|This article was originally material for a broadcast of “Wavescan” via Adventist World Radio in January 2002, and now forms part of the Radio Heritage Collection ©. All rights reserved to Ragusa Media Group, PO Box 14339, Wellington, New Zealand. This material is licenced on a non-exclusive basis to South Pacific DX Resource hosted on radiodx.com for a period of five years from February 2002. Author: Adrian Peterson|
Over there in Germany, Wavescanner Erich Bergmann heard our recent three-part series on Radio Backgrounds in Afghanistan. He sent us an e-mail copy of a four page article in the old radio publication, “Welt-Rundfunk” (VELT-ROONT-FOONK) which gives additional detail regarding the original radio station in Kabul, Afghanistan. This is the story, as translated from German into English.
It was back in the year 1939, just before the outbreak of the European Conflict, that the Telefunken company in Germany shipped a consignment of electronic equipment to Kabul in Afghanistan. This shipment was unloaded in the docks at Karachi in what was then British India, and then carried by train up close to the border area. All of this valuable electronic equipment was then loaded onto camels for the slow caravan trek to Kabul itself.
The Telefunken electronic engineers flew out from Germany via the land route which took them across northern Pakistan, or India as it was in those days, and then across the Hindu Kush mountains into the primitive airport on the northern edge of Kabul. They arrived in Afghanistan in December 1939, at a time when heavy snow is lying on the ground.
Construction had commenced on the buildings for the new radio station with studios in Kabul and transmitter at Yakatut, but they were not yet completed. Work on all of the facilities for the new station continued for many months and finally the project was completed in the autumn of the year 1940.
The new radio station was inaugurated officially at 7:30 am on August 28, 1940 with a speech by His Majesty, King Nadir Shah. The date, August 28, is celebrated in Afghanistan as Independence Day to commemorate the event in 1919 when they achieved independence from the British Raj in India. The day long celebrations are filled with tribal and sports events in their sports arena, and with a magnificent fire works display in the evening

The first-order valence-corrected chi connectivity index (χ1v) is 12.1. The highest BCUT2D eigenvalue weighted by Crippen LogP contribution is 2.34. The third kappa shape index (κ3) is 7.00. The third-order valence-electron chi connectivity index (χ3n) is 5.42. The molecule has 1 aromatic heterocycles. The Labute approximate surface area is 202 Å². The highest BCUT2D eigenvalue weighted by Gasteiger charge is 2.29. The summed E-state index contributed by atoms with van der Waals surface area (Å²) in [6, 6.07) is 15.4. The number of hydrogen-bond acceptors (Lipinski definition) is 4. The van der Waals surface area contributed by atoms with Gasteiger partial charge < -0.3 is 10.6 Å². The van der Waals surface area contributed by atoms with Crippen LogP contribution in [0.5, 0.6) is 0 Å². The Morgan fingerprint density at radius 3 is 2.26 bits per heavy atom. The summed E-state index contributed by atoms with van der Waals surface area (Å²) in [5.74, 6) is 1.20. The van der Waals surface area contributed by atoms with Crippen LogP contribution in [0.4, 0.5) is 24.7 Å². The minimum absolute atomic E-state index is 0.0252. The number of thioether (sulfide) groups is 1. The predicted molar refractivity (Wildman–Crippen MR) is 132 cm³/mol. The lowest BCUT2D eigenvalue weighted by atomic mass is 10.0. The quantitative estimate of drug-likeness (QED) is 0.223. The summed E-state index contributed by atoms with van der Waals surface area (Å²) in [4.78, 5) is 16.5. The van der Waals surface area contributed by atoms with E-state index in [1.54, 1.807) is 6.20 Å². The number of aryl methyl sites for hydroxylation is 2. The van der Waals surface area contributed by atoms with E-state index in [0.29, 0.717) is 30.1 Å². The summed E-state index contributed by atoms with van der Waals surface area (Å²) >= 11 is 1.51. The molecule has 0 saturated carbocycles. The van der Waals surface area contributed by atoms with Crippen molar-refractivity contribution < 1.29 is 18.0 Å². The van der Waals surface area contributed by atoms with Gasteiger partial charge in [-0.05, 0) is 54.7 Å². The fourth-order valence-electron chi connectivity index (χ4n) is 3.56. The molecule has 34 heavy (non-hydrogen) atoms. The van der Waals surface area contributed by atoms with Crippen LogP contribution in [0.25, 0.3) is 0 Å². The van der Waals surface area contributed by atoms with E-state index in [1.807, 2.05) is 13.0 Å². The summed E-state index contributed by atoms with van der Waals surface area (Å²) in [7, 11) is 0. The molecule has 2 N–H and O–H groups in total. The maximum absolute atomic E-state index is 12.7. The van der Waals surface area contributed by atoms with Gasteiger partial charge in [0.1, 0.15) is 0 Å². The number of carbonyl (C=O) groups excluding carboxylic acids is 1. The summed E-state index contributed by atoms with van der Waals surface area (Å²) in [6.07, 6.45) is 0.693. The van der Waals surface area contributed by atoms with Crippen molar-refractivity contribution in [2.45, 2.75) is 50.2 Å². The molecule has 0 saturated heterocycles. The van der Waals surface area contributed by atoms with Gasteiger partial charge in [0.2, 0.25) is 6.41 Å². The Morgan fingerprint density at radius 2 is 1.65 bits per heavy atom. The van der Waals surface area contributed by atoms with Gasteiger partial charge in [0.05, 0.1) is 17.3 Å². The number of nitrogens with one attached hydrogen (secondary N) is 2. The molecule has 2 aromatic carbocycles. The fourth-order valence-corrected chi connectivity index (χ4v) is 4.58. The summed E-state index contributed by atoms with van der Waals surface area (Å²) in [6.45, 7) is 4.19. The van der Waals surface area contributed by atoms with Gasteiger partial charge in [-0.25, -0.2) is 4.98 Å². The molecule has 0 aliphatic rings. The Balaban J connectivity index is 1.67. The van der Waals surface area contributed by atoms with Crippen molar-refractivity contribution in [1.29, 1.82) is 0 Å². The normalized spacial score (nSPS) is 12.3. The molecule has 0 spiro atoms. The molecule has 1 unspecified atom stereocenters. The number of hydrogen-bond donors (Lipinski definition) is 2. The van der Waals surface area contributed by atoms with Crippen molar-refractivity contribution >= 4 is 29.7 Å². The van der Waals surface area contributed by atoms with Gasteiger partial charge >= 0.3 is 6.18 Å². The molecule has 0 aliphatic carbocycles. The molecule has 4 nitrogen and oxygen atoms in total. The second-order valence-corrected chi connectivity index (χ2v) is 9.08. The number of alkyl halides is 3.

The large new 20 kW Telefunken transmitter was a mediumwave unit built in a series of wire cages and it was capable of any channel between 625 and 1155 kHz. Test broadcasts were carried out at first on 675 kHz, with subsequent tests on several other channels
As a result of monitoring observations throughout Afghanistan and in several nearby countries, it was discovered that best reception, due to the mountainous terrain, was achieved on 675 kHz. During daylight hours the station could be heard for 100 miles around Kabul, and at night-time, good reception was achieved as far away as Calcutta in India, and also in Southern Russia, and Iran.
The antenna was supported from two steel masts around 350 ft high. Electric power was initially generated with a gasoline motor at the studios. and with a larger diesel generator at the transmitter. The German Siemen’s company constructed a hydro-electric generator at the edge of the nearby mountain range for the station, and excess power was fed into the main electric grid in the city of Kabul.
Programming in the early years was in the two main official languages, Dari (DURRY) and Pushto (PUSH-2), and it was on the air generally for four or five hours each evening. The programming schedule consisted of local and international news, entertainment with music and dramas, and informational programming for the enlightenment of country dwellers.
Back there in 1939, there were only 1,000 radio receivers in the whole country. The government imported 500 crystal sets which were distributed in the city area, and later an additional 1,000 receivers were imported and distributed in country areas.
In addition, loud speaker sets were installed in the main bazaars and at major city intersections in Kabul. The first radio receivers were imported from Germany, but soon afterwards, receivers came in from America, England, Russia, Italy and Switzerland.
This huge old Telefunken transmitter at Yakatut was the pride of Afghanistan and it was preserved and maintained for many years well beyond its expected lifespan. Even after a more modern mediumwave transmitter was installed some 30 years later, the grand old unit was activated for a couple of hours each Tuesday evening. The two buildings that housed the shortwave transmitters were constructed many years later adjoining the mediumwave facility.
I (AMP) last saw this grand old mediumwave transmitter back in the year 1972. But alas, I would suppose that it was since destroyed during all of the long years of turmoil in that country.
Our thanks to Erich Bergmann in Germany for providing us with this additional interesting information about the first substantial radio station in Afghanistan.